The Church That Almost Wasn't - Part III (conclusion)

By the time Rev. Baggett left the church in 1928, the group was stable and poised for growth. There are no records of how many people were attending until around 1943. From 1928 until 1943 there was a succession of five pastors, including Rev. George Hall, a single pastor out of Nyack who met and married one of the congregants while he pastored here.

Shortly before the Jamestown Gospel Tabernacle turned 25, their seventh pastor arrived, Rev. Charles E. Turner. He demonstrated a remarkable ability to clearly envision what the church needed to do to move into the future. His vision laid the groundwork the church was able to build upon for decades to come. Just six months after his arrival, Rev. Turner voiced the church’s intent in a Post Journal article. “The present quarters of the Jamestown Gospel Tabernacle are fast growing too small. It is the desire of the congregation to celebrate their 25th anniversary by liquidating their mortgage on the property and finding a new home.”

   The year was now 1943 and the country was         

   emerging from the Great Depression and was in the       midst of World War II. In addition, the congregation         gave heavily to missions. Despite these obstacles,         they also gave towards the building project and in           1945 they purchased the present property for                   $1,750.00. The following year, in a brilliant and daring     move, the 304-306 East Second Street property was       sold in order to obtain money to build the new church.     Meanwhile, the congregation moved across Second       Street to meet in the Red Cross Building at 311 East       Second St. (pictured at left).

   Rev. Turner left in June of 1947, while they were still       meeting in the Red Cross building. Rev. Dwight               Steiner arrived two months later to carry on the work.     Early on Sunday mornings, Rev. Steiner and his two       sons would go over to clean up the cigarette butts           and other trash that littered the floor from the previous     evening’s activities that took place in the auditorium         the church rented.


At the annual meeting in the fall of 1947 the church voted to begin building the following year on their new property. Rev. Steiner petitioned the zoning board to allow them to build the church 30 feet back from the sidewalk rather than the standard 40 feet, to give an additional 10 feet of space in the building. He was met with strong opposition from residents and clergy who lived near the West Third St. location. The board denied the variance due to their objections.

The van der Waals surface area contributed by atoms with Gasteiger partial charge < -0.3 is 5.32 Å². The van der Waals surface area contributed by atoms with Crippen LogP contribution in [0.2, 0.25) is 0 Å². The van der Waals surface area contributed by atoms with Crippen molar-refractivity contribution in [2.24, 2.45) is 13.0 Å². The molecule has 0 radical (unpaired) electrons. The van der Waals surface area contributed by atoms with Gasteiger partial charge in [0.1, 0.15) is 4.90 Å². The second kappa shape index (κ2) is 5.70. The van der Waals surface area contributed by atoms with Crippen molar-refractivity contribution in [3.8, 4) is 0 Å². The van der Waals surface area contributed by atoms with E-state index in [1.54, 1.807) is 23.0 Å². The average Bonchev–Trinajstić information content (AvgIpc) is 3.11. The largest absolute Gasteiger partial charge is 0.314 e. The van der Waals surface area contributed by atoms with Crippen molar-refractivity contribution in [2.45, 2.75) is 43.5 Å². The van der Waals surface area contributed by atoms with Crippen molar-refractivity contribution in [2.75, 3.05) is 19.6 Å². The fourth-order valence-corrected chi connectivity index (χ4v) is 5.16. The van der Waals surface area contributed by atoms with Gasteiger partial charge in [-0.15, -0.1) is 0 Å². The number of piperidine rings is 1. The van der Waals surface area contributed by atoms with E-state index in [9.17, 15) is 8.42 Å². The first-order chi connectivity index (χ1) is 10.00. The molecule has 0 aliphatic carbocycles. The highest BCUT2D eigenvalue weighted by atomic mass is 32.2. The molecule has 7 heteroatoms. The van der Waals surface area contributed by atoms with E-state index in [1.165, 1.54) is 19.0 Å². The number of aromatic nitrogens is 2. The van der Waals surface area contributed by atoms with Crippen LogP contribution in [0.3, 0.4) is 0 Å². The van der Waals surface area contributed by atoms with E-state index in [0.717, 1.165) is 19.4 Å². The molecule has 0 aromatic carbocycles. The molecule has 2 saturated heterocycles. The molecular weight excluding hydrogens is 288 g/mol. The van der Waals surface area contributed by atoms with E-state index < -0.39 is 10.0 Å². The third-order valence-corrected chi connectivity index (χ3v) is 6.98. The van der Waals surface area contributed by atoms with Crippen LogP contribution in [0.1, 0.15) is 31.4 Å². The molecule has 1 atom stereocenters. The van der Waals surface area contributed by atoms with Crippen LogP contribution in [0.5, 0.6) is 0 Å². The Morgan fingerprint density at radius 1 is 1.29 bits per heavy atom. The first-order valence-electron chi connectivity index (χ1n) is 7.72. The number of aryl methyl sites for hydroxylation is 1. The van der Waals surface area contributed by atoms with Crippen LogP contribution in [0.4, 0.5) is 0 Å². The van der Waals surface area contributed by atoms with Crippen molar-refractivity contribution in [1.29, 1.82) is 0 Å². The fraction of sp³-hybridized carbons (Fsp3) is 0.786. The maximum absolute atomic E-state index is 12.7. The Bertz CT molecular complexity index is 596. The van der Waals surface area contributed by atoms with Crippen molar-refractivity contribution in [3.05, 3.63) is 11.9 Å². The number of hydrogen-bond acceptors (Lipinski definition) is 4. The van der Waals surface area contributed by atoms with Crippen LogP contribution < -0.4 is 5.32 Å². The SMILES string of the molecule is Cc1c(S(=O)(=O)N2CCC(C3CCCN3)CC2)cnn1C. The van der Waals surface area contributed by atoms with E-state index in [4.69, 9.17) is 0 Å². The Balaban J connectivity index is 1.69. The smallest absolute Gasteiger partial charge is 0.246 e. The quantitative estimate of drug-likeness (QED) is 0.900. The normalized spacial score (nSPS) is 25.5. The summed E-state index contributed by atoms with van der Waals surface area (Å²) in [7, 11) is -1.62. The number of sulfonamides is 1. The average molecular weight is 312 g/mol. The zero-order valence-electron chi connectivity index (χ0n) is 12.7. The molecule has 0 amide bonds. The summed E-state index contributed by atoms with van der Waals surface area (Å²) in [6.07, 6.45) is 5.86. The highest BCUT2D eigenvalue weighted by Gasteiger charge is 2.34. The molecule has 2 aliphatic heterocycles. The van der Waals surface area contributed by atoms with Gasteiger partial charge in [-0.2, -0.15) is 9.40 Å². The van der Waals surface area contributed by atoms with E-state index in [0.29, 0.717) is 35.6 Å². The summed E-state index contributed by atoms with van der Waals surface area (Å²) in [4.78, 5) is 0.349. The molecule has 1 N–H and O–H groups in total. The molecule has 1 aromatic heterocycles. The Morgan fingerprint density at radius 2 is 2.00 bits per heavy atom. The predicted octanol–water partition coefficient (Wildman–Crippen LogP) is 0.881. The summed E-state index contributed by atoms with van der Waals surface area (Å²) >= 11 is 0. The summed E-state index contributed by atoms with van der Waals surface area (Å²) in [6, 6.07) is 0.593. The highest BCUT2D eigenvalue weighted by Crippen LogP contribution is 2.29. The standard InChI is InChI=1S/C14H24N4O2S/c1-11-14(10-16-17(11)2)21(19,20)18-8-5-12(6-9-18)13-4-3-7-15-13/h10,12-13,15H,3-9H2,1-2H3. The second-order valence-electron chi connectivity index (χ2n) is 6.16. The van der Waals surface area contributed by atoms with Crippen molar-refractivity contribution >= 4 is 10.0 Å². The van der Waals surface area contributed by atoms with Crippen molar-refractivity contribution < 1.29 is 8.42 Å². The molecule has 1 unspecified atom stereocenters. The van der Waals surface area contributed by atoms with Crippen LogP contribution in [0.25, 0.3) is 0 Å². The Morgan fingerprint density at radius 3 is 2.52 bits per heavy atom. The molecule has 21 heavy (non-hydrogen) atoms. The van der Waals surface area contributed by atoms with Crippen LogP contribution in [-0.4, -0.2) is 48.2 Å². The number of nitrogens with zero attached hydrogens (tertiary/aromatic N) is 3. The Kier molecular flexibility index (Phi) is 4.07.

Undaunted by several neighbors who clearly did not want a church there at all, the work was begun in 1948 and was ready for dedication by February of 1949. Over 400 attended the actual dedication ceremony. The congregation moved in, even before the basement rooms could be finished off. Classes met with just studs in place of walls for a little while.

Emily Newell and her family, Dick Franzen, Evelyn Russell, Jeane Sherman and others were part of that original congregation that made the move. Emily often said that those who had not been a part of the Second Street church could not realize what a great step of faith it was to leave the security of a building in hand for the hope of one yet to be built. But leave it they did under Rev. Turner’s initial guidance and then under Rev. Steiner’s steady hand which brought the work to completion. The church owes a great deal to the resolve of these two men.

This concludes the history of the church’s “store front” years. Watch the church website for “Beyond the Storefront Years” coming soon.




Phil Turner

I was 15onths old so all I remember are the stories that were "history by the time I heard them.


Carol Turner Roth

Thanks. It was an interesting read. As I remember our history there, dad decided to leave because the church had called him to build a building and he had spent many hours with an architect.
It was fun to see the picture of John’s pizza again, too.


Art Tirner

I have very fond memories of that store front church. I remember the night I went in tears to that altar to confess my sins and rededicate my life to the Lord. Dad prayed with me and reassured me of my salvation. I also remember that orchestra. If I am not mistaken Miriam Morse played the bass fiddle. She was a teenager who went off to college. I was sad to see her go and happy when she came home on breaks.


Brenda (Jones) McCloud

I have fond memories of Emily Newell, Dick Franzen, Evelyn Russell, and Jeane Sherman!

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